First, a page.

Hanley’s case is pretty similar to Tulowitzki’s. Ramirez has been a better hitter (129 OPS+ to 118), but a much worse fielder. He’s also a year older and has an extra year of experience. There’s also the whole issue of Hanley’s reputation, though; if he can straighten things out in L.A., he can get his case back on track. Since 2006, he has 32.8 WAR.


55 (4%). Prince Fielder

I was going to list Fielder in the “500 Home Runs or Bust” group, but it felt a little early to label his chances that. He’s only 28, and a particularly strong run over the next five or six years will do wonders for his case. However, he’s pretty close to one-dimensional, which limits his value (25.9 WAR), so 500 home runs is probably the more likely method he’ll have to try for. He’s in his seventh full season and has 246 home runs. Also, it’s kind of interesting to note that his numbers to date look rather similar to Mark Teixeira’s at the same age.


56. Brian McCann
57. Yadier Molina
58. Jorge Posada

I feel like I need to list more catchers here, if only because I feel like I’ve disproportionately ignored them; having only 3 catchers (Mauer, Ivan Rodriguez, and Mike Piazza) on a list of 80 seems highly inadequate. So, really, this grouping is more of a collective listing; if you feel like the Hall of Fame should be electing something like 5% or 6% of the players active at any one point (like it has in the past), then you might want to induct a fourth catcher, especially since the group as a whole is rather underrated in the Hall.

You could make an argument that Posada is one of the fifteen best catchers in MLB history. He wouldn’t be the biggest snub from the Hall (later versions of the Hall of wWAR put him just below the cutoff), but if you’re trying to make a more reasonably-sized Hall, his inclusion wouldn’t be awful. Fangraphs has him at 47.8 WAR.

Yadier Molina and Brian McCann are more included for the possibilities. Both are under 30, so they have time. It’s very likely they don’t make the cut-off, though. Molina has 23.0 WAR, while McCann has 29.0.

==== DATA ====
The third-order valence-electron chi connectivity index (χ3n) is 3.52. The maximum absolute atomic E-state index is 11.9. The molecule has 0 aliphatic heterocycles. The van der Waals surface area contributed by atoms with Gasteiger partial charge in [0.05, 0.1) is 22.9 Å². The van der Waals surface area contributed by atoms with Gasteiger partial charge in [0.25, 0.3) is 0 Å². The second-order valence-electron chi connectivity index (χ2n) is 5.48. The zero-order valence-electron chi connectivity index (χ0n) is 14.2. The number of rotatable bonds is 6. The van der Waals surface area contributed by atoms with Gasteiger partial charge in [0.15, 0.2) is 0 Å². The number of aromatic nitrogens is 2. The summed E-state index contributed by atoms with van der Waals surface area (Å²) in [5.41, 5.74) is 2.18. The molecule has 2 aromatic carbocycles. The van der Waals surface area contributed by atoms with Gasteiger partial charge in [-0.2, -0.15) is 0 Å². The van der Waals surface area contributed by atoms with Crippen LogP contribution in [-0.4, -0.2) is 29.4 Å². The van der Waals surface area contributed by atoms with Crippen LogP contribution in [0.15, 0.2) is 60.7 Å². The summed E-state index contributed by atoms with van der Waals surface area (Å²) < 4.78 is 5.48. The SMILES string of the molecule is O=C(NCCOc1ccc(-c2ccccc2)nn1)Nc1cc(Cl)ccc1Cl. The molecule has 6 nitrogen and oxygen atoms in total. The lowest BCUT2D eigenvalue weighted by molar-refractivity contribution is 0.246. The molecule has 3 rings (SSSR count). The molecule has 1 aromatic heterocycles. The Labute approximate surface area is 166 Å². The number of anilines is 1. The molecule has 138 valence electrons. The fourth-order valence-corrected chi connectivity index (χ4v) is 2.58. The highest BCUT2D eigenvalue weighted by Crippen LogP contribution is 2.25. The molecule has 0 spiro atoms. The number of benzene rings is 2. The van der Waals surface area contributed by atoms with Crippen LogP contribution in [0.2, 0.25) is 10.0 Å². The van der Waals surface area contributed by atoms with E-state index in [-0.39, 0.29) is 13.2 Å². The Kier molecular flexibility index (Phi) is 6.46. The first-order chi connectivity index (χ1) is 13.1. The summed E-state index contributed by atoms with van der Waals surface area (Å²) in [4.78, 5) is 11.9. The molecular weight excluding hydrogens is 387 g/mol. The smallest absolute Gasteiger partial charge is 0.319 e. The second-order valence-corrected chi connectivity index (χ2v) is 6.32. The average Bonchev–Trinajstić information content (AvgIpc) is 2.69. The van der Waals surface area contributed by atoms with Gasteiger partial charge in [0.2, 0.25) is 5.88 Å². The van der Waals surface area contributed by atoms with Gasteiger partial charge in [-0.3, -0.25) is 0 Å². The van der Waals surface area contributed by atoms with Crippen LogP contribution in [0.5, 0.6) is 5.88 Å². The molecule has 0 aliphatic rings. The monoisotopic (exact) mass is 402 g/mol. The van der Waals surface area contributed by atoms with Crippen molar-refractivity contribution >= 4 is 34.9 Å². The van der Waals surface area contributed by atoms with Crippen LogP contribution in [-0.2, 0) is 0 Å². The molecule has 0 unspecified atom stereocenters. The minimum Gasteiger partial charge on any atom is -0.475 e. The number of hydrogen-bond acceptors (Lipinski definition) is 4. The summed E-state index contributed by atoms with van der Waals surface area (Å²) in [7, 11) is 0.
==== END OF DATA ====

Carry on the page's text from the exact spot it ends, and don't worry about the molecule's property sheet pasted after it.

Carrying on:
59. Brian Giles

Part of the reason I’m including Giles is that I’m a fan of his. The other two parts are that he’s underrated and that you can actually construct a serious Hall case for him. Especially if you account for his late start (he was held down in AAA not because he wasn’t ready, but because he played for the Indians at a time when their outfield was Albert Belle, Kenny Lofton, and Manny Ramirez). Despite not getting regular playing time until he was 26 and playing , he managed some solid numbers; 411 doubles, 287 home runs, and a .291/.400/.502 triple slash. That looks even better when you realize he played a majority of his career in PetCo Park, and translates to a 136 OPS+. Yep; he was likely a home stadium away from becoming the 21st player with 3000 plate appearances and a .300/.400/.500 batting line.


The Full List
Player                   BA  OBP  SLG
Ty Cobb                .366 .433 .512
Rogers Hornsby         .358 .434 .577
Shoeless Joe Jackson   .356 .423 .517
Lefty ODoul            .349 .413 .532
Tris Speaker           .345 .428 .500
Ted Williams           .344 .482 .634
Babe Ruth              .342 .474 .690
Harry Heilmann         .342 .410 .520
Lou Gehrig             .340 .447 .632
Stan Musial            .331 .417 .559
Albert Pujols          .326 .416 .610
Jimmie Foxx            .325 .428 .609
Todd Helton            .320 .419 .545
Larry Walker           .313 .400 .565
Hank Greenberg         .313 .412 .605